Steffi Graf is arguably the greatest female player ever, with the "Golden" Grand Slam in 1988 the peak of her notable achievements.
1988, 1989, 1991, 1992, 1993, 1995, 1996
Runner up: 1987, 1999
Grand Slam titles: 22
Prize money: $21,895,277
She won 22 Grand Slam singles titles, including seven at Wimbledon between 1988 and 1996.
Margaret Court won 24 in total, but 11 came in Australia where the competition was weak in the sixties.
Graf first topped the world rankings in 1987 and was only eclipsed 10 years later after 374 weeks as number one.
Graf became the second woman in the history of Open tennis, after Court's efforts in 1970, to win the Grand Slam of all four majors.
But her 1988 haul, at just 19, had an extra ingredient, a gold medal from the Seoul Olympics.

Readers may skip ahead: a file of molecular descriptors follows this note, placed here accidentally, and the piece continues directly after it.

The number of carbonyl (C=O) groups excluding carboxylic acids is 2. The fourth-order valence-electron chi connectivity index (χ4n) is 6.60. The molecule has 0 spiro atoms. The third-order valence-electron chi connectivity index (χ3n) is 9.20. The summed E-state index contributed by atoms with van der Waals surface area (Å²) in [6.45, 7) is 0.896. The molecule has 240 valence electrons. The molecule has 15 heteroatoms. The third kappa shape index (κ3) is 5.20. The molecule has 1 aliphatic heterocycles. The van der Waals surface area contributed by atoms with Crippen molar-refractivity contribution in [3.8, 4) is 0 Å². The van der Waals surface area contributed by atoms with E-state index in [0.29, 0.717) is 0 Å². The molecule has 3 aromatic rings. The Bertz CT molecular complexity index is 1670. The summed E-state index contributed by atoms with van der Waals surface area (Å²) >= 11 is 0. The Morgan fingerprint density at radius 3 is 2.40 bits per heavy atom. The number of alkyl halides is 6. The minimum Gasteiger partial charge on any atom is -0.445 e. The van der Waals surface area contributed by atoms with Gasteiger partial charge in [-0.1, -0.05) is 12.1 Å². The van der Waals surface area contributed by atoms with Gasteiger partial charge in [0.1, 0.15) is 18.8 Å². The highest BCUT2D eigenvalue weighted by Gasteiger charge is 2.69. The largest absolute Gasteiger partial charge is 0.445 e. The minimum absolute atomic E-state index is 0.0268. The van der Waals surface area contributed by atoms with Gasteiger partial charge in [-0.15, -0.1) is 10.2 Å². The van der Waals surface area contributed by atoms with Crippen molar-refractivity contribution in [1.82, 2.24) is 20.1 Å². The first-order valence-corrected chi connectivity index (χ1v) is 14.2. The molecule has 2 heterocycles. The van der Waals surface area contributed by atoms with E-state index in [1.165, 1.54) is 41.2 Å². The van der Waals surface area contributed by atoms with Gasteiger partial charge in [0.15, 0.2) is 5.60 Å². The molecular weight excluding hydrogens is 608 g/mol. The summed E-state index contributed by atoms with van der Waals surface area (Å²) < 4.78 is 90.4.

She is the only player ever to have won each of the majors at least four times.
Known as 'Fraulein Forehand', Graf could hit that shot like a hammer. Her sliced backhand was also the best in the game.
Added to a powerful and accurate serve and a determination to win that put everyone else to shame, she had a lot going for her.
For 10 years she dominated women's tennis, but there were also huge pressures on her.
She had surgery four times and it was persistent problems with her knees that eventually forced her out of the game at the age of 30, having recently reached the Wimbledon final for the first time in three years in 1999.
Her father was a controversial figure and was eventually sent to prison for tax fraud, costing her $20m in reparation.
When Monica Seles was stabbed in Hamburg in 1993, attacker Gunther Parche said he attacked her so she would no longer be a rival to Graf.
It is a testament to the German's strength of character that she managed to carry herself with such dignity throughout those tough years.